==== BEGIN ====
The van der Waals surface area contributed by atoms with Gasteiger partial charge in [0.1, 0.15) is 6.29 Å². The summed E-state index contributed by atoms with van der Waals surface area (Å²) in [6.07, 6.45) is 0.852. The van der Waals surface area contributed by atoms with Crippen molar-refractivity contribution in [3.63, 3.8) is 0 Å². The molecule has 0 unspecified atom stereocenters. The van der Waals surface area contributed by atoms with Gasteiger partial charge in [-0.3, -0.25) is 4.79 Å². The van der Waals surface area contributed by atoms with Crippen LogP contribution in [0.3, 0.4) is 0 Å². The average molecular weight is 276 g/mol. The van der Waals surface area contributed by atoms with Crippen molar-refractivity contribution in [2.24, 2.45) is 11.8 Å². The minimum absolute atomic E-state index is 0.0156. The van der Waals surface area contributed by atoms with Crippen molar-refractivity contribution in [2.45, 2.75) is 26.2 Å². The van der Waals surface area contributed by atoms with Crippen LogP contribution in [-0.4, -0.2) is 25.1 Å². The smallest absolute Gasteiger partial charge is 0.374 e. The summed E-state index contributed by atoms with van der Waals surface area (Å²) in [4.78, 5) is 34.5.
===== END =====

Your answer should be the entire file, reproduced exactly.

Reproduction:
The van der Waals surface area contributed by atoms with Gasteiger partial charge in [0.1, 0.15) is 6.29 Å². The summed E-state index contributed by atoms with van der Waals surface area (Å²) in [6.07, 6.45) is 0.852. The van der Waals surface area contributed by atoms with Crippen molar-refractivity contribution in [3.63, 3.8) is 0 Å². The molecule has 0 unspecified atom stereocenters. The van der Waals surface area contributed by atoms with Gasteiger partial charge in [-0.3, -0.25) is 4.79 Å². The van der Waals surface area contributed by atoms with Crippen LogP contribution in [0.3, 0.4) is 0 Å². The average molecular weight is 276 g/mol. The van der Waals surface area contributed by atoms with Crippen molar-refractivity contribution in [2.24, 2.45) is 11.8 Å². The minimum absolute atomic E-state index is 0.0156. The van der Waals surface area contributed by atoms with Crippen molar-refractivity contribution in [2.45, 2.75) is 26.2 Å². The van der Waals surface area contributed by atoms with Crippen LogP contribution in [-0.4, -0.2) is 25.1 Å². The smallest absolute Gasteiger partial charge is 0.374 e. The summed E-state index contributed by atoms with van der Waals surface area (Å²) in [4.78, 5) is 34.5.